select languages
latestnewslatestnews RSS
Home > National > Politics/Diplomacy
(LEAD) S. Korea mourns marines killed by N. Korea, vows revenge
By Kim Eun-jung and Sam Kim

SEONGNAM/SEOUL, South Korea, Nov. 27 (Yonhap) -- In a nationally televised funeral on Saturday, South Koreans mourned the deaths of two marines killed in an artillery clash with North Korea earlier in the week, vowing retaliation as regional tensions soared ahead of massive U.S.-South Korean naval drills.

   The joint funeral for Staff Sergeant Seo Jeong-woo, 22, and Private First Class Mun Gwang-wook, 20, drew some 500 officials, including the premier, military commanders, politicians, foreign envoys, war veterans and civilians angered by Tuesday's clash.

   Family members of the two marines wept in silence, some trying with little success to choke their tears down during the funeral at a military hospital in this city of Seongnam, just south of Seoul.

   One middle-aged woman, who was dressed in black and appeared to be the mother of one of the slain marines, covered her mouth with white gloves even as tears kept pouring out of her eyes.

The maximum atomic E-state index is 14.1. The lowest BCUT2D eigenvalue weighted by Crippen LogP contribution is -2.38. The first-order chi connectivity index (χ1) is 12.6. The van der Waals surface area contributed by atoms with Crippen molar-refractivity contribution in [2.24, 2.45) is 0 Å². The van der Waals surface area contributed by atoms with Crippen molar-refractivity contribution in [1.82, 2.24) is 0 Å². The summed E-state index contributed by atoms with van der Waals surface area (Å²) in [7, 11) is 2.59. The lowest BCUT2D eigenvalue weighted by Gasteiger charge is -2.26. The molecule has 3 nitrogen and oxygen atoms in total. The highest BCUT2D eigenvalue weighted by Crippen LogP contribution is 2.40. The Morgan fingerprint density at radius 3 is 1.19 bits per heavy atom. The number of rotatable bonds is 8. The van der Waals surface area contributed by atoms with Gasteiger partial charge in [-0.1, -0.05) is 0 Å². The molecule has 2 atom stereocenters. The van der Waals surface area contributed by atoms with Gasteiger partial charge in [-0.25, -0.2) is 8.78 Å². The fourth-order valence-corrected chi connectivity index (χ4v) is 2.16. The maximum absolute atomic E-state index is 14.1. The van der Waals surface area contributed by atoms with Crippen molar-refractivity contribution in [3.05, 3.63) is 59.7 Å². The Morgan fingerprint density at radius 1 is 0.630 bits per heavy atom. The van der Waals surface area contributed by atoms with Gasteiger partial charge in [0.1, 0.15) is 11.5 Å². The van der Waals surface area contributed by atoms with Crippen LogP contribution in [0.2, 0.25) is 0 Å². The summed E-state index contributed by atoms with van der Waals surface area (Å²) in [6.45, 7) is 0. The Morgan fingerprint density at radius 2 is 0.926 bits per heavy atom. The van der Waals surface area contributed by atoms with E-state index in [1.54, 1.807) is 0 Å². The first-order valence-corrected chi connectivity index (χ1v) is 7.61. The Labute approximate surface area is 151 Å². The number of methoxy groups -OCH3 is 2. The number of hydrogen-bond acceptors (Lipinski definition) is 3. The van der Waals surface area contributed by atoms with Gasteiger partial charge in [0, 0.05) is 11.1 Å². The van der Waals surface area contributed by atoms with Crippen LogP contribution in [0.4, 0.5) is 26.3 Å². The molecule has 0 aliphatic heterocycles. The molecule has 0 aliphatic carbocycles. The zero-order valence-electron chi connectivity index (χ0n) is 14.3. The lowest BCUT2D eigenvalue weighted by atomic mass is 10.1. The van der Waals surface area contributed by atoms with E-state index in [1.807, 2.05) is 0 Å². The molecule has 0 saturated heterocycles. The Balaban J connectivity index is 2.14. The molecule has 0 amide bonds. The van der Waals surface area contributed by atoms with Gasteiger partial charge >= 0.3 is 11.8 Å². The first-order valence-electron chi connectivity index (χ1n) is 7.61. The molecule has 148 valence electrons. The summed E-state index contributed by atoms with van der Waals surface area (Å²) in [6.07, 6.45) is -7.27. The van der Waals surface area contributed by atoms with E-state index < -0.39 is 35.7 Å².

"We will pay back North Korea 100 times, 1,000 times for atrociously killing and wounding our soldiers, who were the pride of the Marines," Marine Corps. commander Yoo Nak-jun said in an eulogy.

   North Korea denies initiating the exchange of artillery shells that also killed two South Korean construction workers on the western island of Yeonpyeong. The South and the U.S. will begin naval exercises mobilizing a nuclear-powered aircraft carrier in the Yellow Sea on Sunday in a show of force against Pyongyang.

   Following a report earlier this week by the North's official Korean Central News Agency that the peninsula is inching to the "brink of war," a pro-Pyongyang daily in Tokyo warned Saturday that the planned exercises may bring about "a catastrophic situation."

   The paper, Chosun Sinbo, published by pro-North Korean residents in Japan, is considered to be aligned with Pyongyang. Uriminzokkiri, the North's official Web site, repeated the argument that any firing that takes place near Yeonpyeong will be considered an attack because shells are "bound to fall in our territorial waters."